Markey: Romney’s an ‘empty chair’ on subject of climate change

CHARLOTTE, N.C. – Rep. Edward MarkeyEdward (Ed) John MarkeyDem senators demand Trump explain ties to Koch brothers Overnight Cybersecurity: Senators want info on 'stingray' surveillance in DC | Bills to secure energy infrastructure advance | GOP lawmaker offers cyber deterrence bill Overnight Tech: Alleged robocall kingpin testifies before Congress | What lawmakers learned | Push for new robocall rules | Facebook changes privacy settings ahead of new data law | Time Warner CEO defends AT&T merger at trial MORE (D-Mass.) says there’s simply no use trying to engage with Mitt Romney on climate change anymore.

Markey jabbed Romney by recalling Clint Eastwood’s rambling speech at last week’s Republican convention, where Eastwood used an empty chair to have an imaginary chat with President Obama.

“[Romney] actually used to talk about climate change when he was the governor of Massachusetts and not make jokes about it,” Markey said at a Thursday event hosted by The Hill.

“But talking to that Governor Romney today would be like talking to an empty chair. There is no conversation you can have with him,” the Massachusetts Democrat added at the event on the sidelines of the Democratic National Convention.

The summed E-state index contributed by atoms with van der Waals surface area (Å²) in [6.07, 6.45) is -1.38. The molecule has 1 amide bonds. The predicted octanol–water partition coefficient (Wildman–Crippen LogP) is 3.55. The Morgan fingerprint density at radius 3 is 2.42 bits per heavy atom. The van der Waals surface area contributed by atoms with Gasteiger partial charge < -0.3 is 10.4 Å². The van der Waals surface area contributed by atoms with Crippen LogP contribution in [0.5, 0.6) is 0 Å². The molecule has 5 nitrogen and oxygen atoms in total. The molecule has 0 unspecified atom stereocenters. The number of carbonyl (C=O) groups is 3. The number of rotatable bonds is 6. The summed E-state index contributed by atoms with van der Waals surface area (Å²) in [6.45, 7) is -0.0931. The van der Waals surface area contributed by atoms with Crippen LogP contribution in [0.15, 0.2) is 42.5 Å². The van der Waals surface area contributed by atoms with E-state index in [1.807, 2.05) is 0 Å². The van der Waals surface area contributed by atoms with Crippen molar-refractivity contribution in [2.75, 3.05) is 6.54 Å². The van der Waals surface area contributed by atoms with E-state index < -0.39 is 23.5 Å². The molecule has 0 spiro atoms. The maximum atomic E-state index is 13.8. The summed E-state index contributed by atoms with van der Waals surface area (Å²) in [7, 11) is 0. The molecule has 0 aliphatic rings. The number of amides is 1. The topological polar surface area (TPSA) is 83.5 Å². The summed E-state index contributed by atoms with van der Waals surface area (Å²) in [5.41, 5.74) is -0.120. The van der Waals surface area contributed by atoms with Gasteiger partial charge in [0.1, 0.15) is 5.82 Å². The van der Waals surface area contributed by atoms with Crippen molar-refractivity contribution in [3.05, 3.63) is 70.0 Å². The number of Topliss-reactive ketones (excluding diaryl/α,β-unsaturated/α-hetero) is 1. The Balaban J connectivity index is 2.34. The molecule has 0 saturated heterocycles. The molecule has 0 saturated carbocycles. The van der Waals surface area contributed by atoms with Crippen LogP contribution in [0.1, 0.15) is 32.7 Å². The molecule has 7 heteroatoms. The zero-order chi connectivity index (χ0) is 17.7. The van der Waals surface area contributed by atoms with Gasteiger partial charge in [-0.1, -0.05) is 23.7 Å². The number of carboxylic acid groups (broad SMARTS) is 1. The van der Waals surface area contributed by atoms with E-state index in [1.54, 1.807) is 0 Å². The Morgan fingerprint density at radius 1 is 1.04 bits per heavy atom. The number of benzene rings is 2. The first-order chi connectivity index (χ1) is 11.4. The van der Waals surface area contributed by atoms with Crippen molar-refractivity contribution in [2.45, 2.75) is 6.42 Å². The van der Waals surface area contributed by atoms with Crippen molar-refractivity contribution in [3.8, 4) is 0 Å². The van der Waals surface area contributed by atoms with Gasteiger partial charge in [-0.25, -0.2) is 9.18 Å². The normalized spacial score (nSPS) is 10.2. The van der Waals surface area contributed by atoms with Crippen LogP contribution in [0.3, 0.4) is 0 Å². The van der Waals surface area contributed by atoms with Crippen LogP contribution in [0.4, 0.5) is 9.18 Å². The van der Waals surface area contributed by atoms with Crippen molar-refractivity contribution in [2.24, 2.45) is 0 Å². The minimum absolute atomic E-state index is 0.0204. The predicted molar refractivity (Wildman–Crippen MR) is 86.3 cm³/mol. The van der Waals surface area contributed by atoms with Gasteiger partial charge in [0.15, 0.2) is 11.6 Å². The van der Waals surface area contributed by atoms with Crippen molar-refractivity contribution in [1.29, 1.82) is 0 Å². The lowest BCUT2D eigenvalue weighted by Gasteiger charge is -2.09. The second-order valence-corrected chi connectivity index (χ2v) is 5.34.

Romney backed state limits on power plant carbon emissions when he was Massachusetts governor. He also initially supported the state’s participation in a multistate cap-and-trade program for power plants.

Romney, citing concerns about costs, backed away from the program before it launched, but his successor, Deval Patrick (D), signed Massachusetts up for the Regional Greenhouse Gas Initiative.

The GOP nominee, on the stump, has bashed cap-and-trade proposals, and wants to nix the Environmental Protection Agency’s power to regulate greenhouse gas emissions, arguing the agency’s regulations will hurt the economy.

Markey, the top Democrat on the House Natural Resources Committee, looked ahead to the final stages of the presidential campaign.

“The issue of energy is going to be huge in the final eight weeks of the campaign and the president has a great case to make,” Markey said, citing the nation’s declining reliance on oil imports and other changes under Obama.

Other Democrats at the convention here have similarly expressed confidence that Obama has effectively parried GOP attacks on White House energy policies.